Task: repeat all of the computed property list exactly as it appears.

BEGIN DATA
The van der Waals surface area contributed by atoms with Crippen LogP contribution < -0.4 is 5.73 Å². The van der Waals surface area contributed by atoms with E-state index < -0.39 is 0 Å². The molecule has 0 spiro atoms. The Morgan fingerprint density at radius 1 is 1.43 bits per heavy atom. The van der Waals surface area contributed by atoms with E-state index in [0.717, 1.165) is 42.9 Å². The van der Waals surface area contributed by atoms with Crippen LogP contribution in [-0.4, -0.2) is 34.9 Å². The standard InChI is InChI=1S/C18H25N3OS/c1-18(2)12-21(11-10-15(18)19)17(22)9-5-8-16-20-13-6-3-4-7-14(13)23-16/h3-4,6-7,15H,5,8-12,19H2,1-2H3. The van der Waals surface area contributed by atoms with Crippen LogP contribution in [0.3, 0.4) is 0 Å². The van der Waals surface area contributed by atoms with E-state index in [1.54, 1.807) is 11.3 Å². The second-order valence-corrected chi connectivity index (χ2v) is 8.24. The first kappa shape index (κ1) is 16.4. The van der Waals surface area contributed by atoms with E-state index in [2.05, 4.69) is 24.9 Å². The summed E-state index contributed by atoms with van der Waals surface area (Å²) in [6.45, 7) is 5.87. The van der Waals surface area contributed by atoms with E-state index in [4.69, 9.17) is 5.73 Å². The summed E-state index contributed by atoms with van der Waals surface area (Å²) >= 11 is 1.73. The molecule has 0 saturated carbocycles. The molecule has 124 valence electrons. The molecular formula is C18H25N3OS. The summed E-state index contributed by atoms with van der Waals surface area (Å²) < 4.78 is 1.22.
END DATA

The van der Waals surface area contributed by atoms with Crippen LogP contribution < -0.4 is 5.73 Å². The van der Waals surface area contributed by atoms with E-state index < -0.39 is 0 Å². The molecule has 0 spiro atoms. The Morgan fingerprint density at radius 1 is 1.43 bits per heavy atom. The van der Waals surface area contributed by atoms with E-state index in [0.717, 1.165) is 42.9 Å². The van der Waals surface area contributed by atoms with Crippen LogP contribution in [-0.4, -0.2) is 34.9 Å². The standard InChI is InChI=1S/C18H25N3OS/c1-18(2)12-21(11-10-15(18)19)17(22)9-5-8-16-20-13-6-3-4-7-14(13)23-16/h3-4,6-7,15H,5,8-12,19H2,1-2H3. The van der Waals surface area contributed by atoms with Crippen LogP contribution in [0.3, 0.4) is 0 Å². The van der Waals surface area contributed by atoms with E-state index in [1.54, 1.807) is 11.3 Å². The second-order valence-corrected chi connectivity index (χ2v) is 8.24. The first kappa shape index (κ1) is 16.4. The van der Waals surface area contributed by atoms with E-state index in [2.05, 4.69) is 24.9 Å². The summed E-state index contributed by atoms with van der Waals surface area (Å²) in [6.45, 7) is 5.87. The van der Waals surface area contributed by atoms with E-state index in [4.69, 9.17) is 5.73 Å². The summed E-state index contributed by atoms with van der Waals surface area (Å²) >= 11 is 1.73. The molecule has 0 saturated carbocycles. The molecule has 124 valence electrons. The molecular formula is C18H25N3OS. The summed E-state index contributed by atoms with van der Waals surface area (Å²) < 4.78 is 1.22.